The Gun I Hated Shooting Most of All

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yugo zastava underfolder
courtesy Tesas Shooters Supply

A post I read on the guns people regret selling made me think about the guns I’ve sold and the fact that I sold them because I hated them so much. I also thought about all the guns I’ve borrowed that I quickly gave back because I hated shooting them.

Ruger SR9c

My first pistol was a Ruger SR9c (TTAG review here), an evil beast that was impossible to rack or load unless you had really strong hands. It also had a massive grip that was way too big for me.

That pistol frustrated two consecutive shooting teachers because the magazines couldn’t be hand-loaded without cutting your fingers. I finally figured out that it would be cheaper to get a different pistol than to spend lesson after lesson struggling with a gun that wasn’t ever going to be easy to manage.


After that, trying to be cool, I had a HK VP9 for a while. Have you ever had a gun that you just felt hated you? One that everyone else but you could shoot, but every time you tried, something would go wrong? This was that gun. I also hated the paddle magazine release.

In my first two-day pistol class, I cut my hand on the slide within the first hour and spent the rest of the weekend dealing with a pistol that kept getting covered in blood because no matter what I used to bandage myself, the texture of the grip would rip it off. While it may have been an authentic weekend in terms of cowboy shootout grip skills, it was a lousy one in terms of progress.

Definitely the most hated firearm I’ve tried so far was a vintage Yugo AK-47 with an under folding stock. I borrowed it from a friend who thought it might be helpful in terms of training me for my trip to Africa. He insisted that it was easy to shoot, utterly reliable, and a quick study. He didn’t tell me about how the dust cover would blow off with just about every shot and land behind me in the shooting lane.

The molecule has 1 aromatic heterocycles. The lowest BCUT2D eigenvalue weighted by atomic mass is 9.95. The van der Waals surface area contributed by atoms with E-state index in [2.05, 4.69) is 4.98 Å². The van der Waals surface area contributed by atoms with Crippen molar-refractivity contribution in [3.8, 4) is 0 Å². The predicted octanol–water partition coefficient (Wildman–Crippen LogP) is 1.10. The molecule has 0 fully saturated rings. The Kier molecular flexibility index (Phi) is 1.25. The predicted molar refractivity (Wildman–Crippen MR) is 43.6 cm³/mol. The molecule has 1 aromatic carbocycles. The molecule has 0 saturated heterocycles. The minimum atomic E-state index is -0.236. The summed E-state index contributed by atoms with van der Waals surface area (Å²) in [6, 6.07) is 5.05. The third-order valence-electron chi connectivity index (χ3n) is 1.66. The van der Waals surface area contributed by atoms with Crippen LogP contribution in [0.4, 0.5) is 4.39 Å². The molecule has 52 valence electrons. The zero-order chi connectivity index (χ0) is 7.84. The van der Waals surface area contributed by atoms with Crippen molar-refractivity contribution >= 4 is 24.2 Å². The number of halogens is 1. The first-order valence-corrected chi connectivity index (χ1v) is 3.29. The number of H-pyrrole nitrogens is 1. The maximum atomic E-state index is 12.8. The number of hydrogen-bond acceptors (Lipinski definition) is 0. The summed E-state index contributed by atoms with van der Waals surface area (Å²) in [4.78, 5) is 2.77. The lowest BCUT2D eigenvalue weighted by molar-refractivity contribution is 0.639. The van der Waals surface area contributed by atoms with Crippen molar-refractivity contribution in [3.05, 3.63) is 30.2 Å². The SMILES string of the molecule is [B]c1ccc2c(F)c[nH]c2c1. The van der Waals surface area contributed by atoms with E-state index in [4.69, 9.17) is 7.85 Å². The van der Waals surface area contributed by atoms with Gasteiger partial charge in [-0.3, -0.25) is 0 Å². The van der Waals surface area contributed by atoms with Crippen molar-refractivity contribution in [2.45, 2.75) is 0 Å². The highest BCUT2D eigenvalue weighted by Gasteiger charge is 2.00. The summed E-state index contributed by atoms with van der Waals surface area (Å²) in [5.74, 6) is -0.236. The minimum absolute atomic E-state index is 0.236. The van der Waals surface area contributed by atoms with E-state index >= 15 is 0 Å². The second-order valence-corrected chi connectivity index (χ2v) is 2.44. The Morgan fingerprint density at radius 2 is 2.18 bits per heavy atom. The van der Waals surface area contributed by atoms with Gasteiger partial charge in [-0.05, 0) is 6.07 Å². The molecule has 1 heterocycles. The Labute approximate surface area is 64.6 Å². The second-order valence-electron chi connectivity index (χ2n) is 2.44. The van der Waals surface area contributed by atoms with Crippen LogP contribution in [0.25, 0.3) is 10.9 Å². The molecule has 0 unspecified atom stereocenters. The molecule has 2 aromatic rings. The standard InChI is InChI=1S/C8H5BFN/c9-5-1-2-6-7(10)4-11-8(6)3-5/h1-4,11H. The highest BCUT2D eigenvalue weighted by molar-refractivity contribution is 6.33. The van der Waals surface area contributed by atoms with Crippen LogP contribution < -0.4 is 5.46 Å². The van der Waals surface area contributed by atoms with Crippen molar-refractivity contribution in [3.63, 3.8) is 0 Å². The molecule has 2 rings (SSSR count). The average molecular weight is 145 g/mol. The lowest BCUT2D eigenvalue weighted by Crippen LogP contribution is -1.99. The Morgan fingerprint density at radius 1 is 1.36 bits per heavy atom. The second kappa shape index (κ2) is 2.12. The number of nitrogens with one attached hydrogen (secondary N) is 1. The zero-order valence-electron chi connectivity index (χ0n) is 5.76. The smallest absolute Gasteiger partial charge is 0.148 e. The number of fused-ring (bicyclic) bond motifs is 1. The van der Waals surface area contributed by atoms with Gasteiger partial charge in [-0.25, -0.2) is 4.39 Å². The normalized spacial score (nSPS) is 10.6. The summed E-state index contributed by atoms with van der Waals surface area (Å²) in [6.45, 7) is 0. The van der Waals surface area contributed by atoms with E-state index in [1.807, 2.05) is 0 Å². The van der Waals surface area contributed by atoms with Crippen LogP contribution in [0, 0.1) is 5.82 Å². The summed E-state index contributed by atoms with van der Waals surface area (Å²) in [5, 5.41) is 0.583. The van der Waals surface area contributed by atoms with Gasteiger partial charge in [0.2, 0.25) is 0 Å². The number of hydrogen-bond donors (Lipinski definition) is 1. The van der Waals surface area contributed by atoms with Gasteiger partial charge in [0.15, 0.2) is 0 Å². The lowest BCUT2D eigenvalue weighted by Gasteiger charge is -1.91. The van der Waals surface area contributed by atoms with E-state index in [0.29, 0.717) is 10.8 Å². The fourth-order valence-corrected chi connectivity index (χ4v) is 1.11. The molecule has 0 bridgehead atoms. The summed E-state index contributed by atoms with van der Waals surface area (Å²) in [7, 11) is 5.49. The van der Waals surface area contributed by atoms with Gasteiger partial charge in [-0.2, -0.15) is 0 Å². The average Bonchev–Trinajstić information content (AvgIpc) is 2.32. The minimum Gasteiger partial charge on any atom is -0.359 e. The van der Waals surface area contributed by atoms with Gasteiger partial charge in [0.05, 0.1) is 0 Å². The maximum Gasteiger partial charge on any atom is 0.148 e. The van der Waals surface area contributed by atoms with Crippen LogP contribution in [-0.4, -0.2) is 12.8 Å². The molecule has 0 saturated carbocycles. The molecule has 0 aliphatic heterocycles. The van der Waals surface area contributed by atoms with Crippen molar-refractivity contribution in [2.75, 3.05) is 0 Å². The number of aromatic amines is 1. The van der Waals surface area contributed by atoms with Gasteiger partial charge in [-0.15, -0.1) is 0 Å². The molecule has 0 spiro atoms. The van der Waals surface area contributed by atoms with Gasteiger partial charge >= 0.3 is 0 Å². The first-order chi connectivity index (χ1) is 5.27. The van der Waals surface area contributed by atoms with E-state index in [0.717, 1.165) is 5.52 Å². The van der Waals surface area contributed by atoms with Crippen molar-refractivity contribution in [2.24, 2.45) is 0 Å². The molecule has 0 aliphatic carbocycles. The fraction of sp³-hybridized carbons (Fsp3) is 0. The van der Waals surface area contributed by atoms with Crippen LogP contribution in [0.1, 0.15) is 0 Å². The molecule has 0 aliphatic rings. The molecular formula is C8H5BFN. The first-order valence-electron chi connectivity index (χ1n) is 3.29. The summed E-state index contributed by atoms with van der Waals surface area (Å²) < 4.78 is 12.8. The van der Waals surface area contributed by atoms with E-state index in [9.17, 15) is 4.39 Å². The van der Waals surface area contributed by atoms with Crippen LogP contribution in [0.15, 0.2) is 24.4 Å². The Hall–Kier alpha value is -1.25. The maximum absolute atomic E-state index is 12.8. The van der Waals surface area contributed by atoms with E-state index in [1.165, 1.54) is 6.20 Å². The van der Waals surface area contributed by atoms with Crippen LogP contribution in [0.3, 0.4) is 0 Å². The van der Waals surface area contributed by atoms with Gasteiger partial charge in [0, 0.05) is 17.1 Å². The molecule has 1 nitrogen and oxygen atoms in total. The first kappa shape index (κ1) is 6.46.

For some reason, my range had a whole pallet of some kind of surplus Russian AK ammo that they were eager to unload, and it was cheap, so I grabbed some. I quickly figured out that the reason the ammo was so cheap was that it was incredibly dirty and stunk worse than any ammunition I’ve ever encountered. If Dante’s Inferno had a waiting room and that waiting room had a plug-in air freshener, this would be that smell.

I couldn’t finish shooting out the box. I saved what was left and gave the ammo and gun back to my friend the next time I saw him, having already started saving money to buy a .308 instead. This same friend tried to get me to shoot a .357 magnum revolver with a 3-inch barrel later on, but by that time I had grown wiser.

What’s your most hated gun to shoot, and do you still own it?